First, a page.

Cracking grains or cereals for bread
Some recipes at The Perfect Loaf, like my soft honey buckwheat sandwich bread, call for grain (or cereal) to be cracked and soaked or cracked and cooked into a porridge. A home flour mill can crack grain by simply setting it to the coarsest, or near-coarsest, setting and giving your grain a pass through the mill. Chances are, your mill will also produce a lot of middlings and fines along with the larger cracked bits, and if desired, you can sift the larger pieces out, though I typically use everything that comes out of the mill.
Making bread with freshly milled flour
How to adjust dough hydration when baking with freshly milled flour
When using flour I’ve milled myself, I find I almost always have to increase the hydration of my recipe to achieve a dough with the same consistency as when made using aged flour (as is the case with my wheat and spelt pan loaf shown above). Whether I’m using hard wheat or soft wheat or a different grain altogether, I find that fresh flour tends to absorb more water than aged.
How much more water do you need to add when using freshly milled flour? Unfortunately, there’s no single answer. As is always the case with flour, recipes are a good guideline, but ultimately you will need to make adjustments in your kitchen during mixing. This is one reason why I typically call for holding back some of the water when mixing (and why I often label them as Water 1 and Water 2). Holding back a little water initially helps you add it in slowly during mixing if it looks and feels like the dough can handle the addition.
How to mix and strengthen bread dough with freshly milled flour
Flour that’s been milled and left to age (the amount of time is variable)—which is the majority of flour used in baking and all of the flour you’ll find in a regular supermarket—typically results in a dough that’s stronger, has better mixing tolerances, greater gas-trapping ability, and ultimately, it can produce bread with more volume1. One of the driving factors behind this is oxidation (oxidization), which promotes a stronger gluten network in the dough. Freshly milled flour that’s used shortly after milling will not be as oxidized as aged flour, and thus typically results in a weaker dough that has reduced volume and gas-trapping capability. To help alleviate this situation, mixing for additional time can help oxidize the dough to create a dough that’s more elastic and with increased gas-trapping characteristics.
How much longer should you mix your dough that’s made with freshly milled flour?
It’s hard to give an exact time because there are so many variables that can affect a dough. If using a mechanical mixer, I’ll typically mix for 2 to 3 minutes longer for my typical sourdough bread, but if hydration is very high it may require more. My best advice is to test mixing and developing the dough to varying degrees, while keeping everything else in the recipe as consistent as possible, and measure the outcomes. It may help when doing these tests to shoot to the extremes; for example, if you mix a freshly milled flour dough for 3 to 4 minutes, next time try doubling that and mix for 8 minutes, just to see the upper bound, and measure the result.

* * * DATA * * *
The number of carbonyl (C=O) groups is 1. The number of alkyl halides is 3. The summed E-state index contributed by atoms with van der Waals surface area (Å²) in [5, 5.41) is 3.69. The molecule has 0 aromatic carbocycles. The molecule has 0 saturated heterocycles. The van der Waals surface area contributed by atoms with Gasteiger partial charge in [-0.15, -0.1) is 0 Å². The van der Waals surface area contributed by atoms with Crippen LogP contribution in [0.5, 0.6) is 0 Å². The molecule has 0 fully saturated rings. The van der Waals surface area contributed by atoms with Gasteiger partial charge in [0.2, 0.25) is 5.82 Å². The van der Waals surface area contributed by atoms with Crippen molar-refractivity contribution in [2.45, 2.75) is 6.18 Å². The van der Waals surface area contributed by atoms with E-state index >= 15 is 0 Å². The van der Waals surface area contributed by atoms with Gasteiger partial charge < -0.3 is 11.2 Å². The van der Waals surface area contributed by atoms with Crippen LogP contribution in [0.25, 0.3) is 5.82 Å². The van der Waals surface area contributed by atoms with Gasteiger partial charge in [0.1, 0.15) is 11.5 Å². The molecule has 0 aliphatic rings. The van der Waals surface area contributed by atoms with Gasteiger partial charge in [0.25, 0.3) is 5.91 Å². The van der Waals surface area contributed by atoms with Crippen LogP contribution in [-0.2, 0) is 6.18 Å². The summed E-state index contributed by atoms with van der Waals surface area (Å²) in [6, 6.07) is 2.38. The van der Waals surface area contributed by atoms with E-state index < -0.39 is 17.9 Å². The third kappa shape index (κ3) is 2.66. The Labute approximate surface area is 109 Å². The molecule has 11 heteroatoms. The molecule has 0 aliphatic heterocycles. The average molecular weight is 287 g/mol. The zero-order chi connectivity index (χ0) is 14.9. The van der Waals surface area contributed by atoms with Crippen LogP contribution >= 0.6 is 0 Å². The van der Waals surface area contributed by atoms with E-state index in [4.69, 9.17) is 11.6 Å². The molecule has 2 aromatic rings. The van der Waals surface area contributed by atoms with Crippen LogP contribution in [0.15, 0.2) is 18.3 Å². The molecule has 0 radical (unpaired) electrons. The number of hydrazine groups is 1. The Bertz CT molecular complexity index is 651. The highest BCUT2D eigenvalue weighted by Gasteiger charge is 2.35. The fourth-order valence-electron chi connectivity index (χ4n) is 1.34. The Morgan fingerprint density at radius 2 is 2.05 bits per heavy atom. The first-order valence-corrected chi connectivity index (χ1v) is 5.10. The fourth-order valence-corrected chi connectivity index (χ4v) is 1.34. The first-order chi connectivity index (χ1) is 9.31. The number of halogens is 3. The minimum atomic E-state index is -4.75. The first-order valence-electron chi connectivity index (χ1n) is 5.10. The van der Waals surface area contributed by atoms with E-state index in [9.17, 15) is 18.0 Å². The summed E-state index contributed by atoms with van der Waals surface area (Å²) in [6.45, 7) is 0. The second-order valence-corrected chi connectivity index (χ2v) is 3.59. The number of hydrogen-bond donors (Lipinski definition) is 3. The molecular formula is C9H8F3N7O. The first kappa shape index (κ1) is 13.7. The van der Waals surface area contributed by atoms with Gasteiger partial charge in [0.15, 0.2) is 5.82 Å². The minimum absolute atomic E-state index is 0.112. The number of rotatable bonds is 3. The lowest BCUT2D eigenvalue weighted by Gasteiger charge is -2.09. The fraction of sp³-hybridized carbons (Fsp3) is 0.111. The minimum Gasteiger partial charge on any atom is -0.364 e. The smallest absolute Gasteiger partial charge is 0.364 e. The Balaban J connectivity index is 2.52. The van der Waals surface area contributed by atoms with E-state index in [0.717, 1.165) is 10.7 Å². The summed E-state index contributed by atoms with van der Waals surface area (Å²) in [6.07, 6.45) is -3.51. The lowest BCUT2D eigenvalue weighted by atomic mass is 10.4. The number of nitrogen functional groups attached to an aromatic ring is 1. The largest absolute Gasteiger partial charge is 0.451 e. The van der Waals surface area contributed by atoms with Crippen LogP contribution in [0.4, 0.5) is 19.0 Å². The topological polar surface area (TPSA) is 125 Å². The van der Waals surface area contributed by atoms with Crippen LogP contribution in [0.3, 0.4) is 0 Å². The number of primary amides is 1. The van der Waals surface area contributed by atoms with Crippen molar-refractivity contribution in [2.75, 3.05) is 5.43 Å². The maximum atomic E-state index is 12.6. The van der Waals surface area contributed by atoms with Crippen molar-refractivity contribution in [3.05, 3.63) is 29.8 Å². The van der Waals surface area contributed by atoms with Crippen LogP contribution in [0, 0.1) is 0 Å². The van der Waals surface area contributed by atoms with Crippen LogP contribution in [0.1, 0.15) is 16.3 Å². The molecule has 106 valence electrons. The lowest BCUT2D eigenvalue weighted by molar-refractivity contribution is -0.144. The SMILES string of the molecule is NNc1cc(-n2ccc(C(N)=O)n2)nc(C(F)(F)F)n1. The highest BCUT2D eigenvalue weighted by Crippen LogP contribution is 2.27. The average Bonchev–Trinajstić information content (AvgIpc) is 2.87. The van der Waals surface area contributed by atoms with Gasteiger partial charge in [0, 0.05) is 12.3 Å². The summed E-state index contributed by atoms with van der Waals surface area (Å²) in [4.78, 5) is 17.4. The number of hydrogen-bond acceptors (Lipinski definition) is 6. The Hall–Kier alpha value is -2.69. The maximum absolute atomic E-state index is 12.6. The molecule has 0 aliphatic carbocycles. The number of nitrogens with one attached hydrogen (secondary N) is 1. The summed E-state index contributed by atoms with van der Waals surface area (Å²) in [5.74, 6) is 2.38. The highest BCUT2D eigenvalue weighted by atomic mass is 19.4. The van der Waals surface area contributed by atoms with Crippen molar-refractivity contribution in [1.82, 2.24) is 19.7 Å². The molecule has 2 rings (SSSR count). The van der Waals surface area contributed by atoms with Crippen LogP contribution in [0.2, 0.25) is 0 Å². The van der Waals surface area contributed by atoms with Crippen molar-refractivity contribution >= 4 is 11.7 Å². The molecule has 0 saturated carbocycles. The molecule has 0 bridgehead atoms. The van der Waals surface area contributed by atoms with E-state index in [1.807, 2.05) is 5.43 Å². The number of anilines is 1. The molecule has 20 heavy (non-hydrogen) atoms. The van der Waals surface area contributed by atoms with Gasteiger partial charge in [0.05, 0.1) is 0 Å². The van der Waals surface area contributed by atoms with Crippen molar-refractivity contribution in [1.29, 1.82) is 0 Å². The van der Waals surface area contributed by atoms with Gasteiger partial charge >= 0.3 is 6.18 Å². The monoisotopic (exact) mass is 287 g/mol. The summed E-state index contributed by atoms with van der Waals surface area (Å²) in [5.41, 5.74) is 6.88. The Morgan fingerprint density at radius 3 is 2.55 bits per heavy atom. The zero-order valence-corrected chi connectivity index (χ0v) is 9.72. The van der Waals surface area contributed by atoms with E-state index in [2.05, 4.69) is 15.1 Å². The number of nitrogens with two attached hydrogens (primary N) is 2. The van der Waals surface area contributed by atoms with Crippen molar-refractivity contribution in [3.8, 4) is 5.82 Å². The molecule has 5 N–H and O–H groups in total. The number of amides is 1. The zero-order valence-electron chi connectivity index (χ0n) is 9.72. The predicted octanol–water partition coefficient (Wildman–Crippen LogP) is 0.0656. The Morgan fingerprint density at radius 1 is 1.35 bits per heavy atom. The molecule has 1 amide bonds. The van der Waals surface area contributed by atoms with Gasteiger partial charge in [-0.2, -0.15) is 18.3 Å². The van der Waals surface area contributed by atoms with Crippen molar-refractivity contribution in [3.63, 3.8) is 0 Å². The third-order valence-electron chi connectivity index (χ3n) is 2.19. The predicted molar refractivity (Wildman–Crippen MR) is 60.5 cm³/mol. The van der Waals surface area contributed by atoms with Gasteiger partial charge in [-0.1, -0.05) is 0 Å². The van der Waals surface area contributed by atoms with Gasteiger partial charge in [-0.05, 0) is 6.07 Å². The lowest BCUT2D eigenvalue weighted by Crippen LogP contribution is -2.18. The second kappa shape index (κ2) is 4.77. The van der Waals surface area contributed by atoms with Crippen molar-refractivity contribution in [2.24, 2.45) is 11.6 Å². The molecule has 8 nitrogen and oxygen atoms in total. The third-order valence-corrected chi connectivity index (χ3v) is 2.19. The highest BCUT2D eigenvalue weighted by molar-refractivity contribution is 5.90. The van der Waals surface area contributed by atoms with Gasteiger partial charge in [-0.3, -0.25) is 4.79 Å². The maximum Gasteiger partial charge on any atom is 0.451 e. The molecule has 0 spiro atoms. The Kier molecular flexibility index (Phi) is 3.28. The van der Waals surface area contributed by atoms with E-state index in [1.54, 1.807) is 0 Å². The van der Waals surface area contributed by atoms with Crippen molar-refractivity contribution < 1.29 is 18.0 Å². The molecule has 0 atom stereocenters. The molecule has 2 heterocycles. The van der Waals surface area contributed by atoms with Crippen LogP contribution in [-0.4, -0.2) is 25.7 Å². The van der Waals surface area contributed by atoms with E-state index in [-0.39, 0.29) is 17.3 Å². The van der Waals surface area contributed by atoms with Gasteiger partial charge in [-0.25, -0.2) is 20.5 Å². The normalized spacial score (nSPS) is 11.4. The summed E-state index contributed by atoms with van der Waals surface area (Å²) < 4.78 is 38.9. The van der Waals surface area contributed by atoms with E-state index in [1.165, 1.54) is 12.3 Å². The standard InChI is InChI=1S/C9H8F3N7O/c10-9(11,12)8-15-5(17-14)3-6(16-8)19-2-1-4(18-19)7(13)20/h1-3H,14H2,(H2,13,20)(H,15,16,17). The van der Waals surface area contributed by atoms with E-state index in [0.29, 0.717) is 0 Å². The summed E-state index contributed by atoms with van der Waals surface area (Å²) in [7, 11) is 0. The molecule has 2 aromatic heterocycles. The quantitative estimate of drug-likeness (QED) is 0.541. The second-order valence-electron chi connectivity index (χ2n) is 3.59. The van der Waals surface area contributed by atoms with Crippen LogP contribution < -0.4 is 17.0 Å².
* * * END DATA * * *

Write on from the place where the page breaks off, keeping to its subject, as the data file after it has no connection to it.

When working with freshly milled flour, you can mix your dough by hand or with a mechanical stand mixer (like a KitchenAid or Famag) just the same. When mixing by hand, I prefer to use the highly effective slap and fold technique, but techniques such as the Rubaud method, or simply folding the dough directly in the mixing bowl, will all work to the same effect. At the end of mixing, you want a dough that’s cohesive, smoother, and elastic. It does not need to pass the “windowpane test,” especially if you are planning to do stretches and folds during bulk fermentation, but it should not be falling apart or very shaggy. I like to say it should reach a medium development.
Which grain mill should I buy?
There are many great grain mills available to the home bread baker. The choice of which mill is best depends on your situation: how much flour do you want to mill at a time? Do you want an electric mill for convenience and speed, or do you prefer to hand-mill your flour for the finest flour possible?
Regardless of your preference, any of the following mills will serve you well—they have for me over the past decade!
A cost-effective mill brand that produces wonderfully fine flour at the flip of a switch, Mockmill has several models with different specifications to accommodate a range of outputs depending on how much ground flour you’re looking to produce (they even have a new mill with a substantial wooden housing).
I’ve had the KoMo Classic for ages and have used it to mill countless kilograms of flour here at home. It has a solid housing made of wood, and the design is, well, classic. It mills very fine flour at a reasonable rate.
The GrainMaker is a hand-operated mill with two large steel burrs. It’s a bit of work to turn the crank, but it produces the finest flour out of all the mills I have. The mill is built like a tank and is truly a piece I’ll end up passing down to the next generation.
Where to buy whole grain berries for milling near me
You can find whole berries at a surprising number of locations, and of course, you can always order large bags online. The sources listed below are some of my favorites, though I encourage you to look around your area for local sources–you may be surprised at what you find!